Climate of insecurity fosters censorship and violence against journalists
Since the fighting in South Sudan reignited on 7th July, journalists and civil society activists have been increasingly targeted for their work. Many have fled the country or gone into hiding as the general atmosphere of insecurity fueled by impunity expanded from Juba to other regions in the country.
According to the Association for Media Development in South Sudan, South Sudanese national security removed over six articles from the Nation Mirror and Juba Monitor during the first three weeks of August alone. On 11th July, South Sudanese military shot dead John Gatluak Manguet Nhial, a station coordinator and reporter with Naath FM in Leer, after they raided a compound in Juba housing numerous NGO workers. It is believed that his killing was deliberate and ethnically motivated, as he was shot after being identified as a member of the Nuer tribe.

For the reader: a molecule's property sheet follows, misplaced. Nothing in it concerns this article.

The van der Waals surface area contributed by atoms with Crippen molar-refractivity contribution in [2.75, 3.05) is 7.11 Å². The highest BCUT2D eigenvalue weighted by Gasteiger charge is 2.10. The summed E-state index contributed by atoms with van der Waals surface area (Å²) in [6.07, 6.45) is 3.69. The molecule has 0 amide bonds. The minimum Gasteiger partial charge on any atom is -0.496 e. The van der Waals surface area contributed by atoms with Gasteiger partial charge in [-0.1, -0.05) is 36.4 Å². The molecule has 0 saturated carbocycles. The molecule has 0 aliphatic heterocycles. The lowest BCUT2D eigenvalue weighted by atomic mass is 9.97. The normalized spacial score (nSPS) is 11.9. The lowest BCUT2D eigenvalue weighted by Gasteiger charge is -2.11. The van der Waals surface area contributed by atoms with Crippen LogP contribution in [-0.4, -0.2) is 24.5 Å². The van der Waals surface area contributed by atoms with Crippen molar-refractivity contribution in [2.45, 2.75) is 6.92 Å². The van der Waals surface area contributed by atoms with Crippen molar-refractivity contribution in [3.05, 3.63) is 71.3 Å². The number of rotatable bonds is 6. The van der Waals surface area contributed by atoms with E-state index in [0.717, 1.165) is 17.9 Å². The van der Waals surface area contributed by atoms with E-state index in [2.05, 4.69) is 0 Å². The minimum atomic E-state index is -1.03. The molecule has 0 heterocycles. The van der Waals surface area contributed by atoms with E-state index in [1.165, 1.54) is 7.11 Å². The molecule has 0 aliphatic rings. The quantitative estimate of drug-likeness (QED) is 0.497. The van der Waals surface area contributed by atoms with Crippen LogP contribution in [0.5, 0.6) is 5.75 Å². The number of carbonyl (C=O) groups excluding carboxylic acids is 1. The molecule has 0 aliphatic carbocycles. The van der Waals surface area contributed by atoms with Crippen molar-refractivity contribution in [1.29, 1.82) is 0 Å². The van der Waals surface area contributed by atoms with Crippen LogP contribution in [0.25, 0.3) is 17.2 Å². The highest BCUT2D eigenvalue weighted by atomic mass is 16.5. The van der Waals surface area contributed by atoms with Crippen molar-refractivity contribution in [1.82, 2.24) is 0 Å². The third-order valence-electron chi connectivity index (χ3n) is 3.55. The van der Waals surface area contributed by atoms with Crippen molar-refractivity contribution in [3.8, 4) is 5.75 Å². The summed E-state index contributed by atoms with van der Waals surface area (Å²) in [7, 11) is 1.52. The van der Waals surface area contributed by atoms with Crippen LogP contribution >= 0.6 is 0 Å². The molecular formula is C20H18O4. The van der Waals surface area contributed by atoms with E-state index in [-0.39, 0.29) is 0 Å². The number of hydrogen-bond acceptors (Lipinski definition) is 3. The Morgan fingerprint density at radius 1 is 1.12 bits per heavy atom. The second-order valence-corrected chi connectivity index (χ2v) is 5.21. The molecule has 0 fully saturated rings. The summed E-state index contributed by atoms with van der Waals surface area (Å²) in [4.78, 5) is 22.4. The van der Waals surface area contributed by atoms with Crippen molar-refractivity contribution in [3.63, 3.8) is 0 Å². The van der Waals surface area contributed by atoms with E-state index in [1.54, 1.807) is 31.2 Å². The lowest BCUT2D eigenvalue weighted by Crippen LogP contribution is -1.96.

In two separate incidents, the editors-in-chief of two newspapers were arrested, intimidated and judicially harassed. On 16 July Alfred Taban of the Juba Monitor was arrested and charged with “publishing or communicating false statement prejudicial to Southern Sudan" and "undermining authority of and insulting the president” . His detention was motivated by two editorials in which he called for the removal of the president and the first vice president in the wake of renewed fighting around Juba. One week later, Michael Christopher of the independent Arabic-language daily al-Watan was also arrested after his paper allegedly published an inaccurate report.